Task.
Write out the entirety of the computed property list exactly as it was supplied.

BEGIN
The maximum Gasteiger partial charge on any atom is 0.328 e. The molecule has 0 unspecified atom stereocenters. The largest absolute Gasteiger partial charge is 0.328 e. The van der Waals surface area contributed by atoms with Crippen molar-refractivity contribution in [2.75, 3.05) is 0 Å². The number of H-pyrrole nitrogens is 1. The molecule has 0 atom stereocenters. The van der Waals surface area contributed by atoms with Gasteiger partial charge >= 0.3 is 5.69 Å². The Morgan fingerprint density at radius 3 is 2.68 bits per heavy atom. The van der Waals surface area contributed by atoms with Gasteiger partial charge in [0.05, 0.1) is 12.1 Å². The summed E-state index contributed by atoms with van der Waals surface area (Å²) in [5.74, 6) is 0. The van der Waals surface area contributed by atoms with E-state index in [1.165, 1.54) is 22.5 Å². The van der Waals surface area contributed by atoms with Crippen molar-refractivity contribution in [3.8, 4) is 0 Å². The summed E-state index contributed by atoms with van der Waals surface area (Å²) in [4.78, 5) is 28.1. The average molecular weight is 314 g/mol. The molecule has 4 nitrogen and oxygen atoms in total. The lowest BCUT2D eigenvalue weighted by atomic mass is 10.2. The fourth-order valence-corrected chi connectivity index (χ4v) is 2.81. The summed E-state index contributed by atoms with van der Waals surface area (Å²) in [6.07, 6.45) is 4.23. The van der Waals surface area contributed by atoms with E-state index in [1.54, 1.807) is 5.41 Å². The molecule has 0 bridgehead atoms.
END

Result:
The maximum Gasteiger partial charge on any atom is 0.328 e. The molecule has 0 unspecified atom stereocenters. The largest absolute Gasteiger partial charge is 0.328 e. The van der Waals surface area contributed by atoms with Crippen molar-refractivity contribution in [2.75, 3.05) is 0 Å². The number of H-pyrrole nitrogens is 1. The molecule has 0 atom stereocenters. The van der Waals surface area contributed by atoms with Gasteiger partial charge >= 0.3 is 5.69 Å². The Morgan fingerprint density at radius 3 is 2.68 bits per heavy atom. The van der Waals surface area contributed by atoms with Gasteiger partial charge in [0.05, 0.1) is 12.1 Å². The summed E-state index contributed by atoms with van der Waals surface area (Å²) in [5.74, 6) is 0. The van der Waals surface area contributed by atoms with E-state index in [1.165, 1.54) is 22.5 Å². The van der Waals surface area contributed by atoms with Crippen molar-refractivity contribution in [3.8, 4) is 0 Å². The summed E-state index contributed by atoms with van der Waals surface area (Å²) in [4.78, 5) is 28.1. The average molecular weight is 314 g/mol. The molecule has 4 nitrogen and oxygen atoms in total. The lowest BCUT2D eigenvalue weighted by atomic mass is 10.2. The fourth-order valence-corrected chi connectivity index (χ4v) is 2.81. The summed E-state index contributed by atoms with van der Waals surface area (Å²) in [6.07, 6.45) is 4.23. The van der Waals surface area contributed by atoms with E-state index in [1.54, 1.807) is 5.41 Å². The molecule has 0 bridgehead atoms.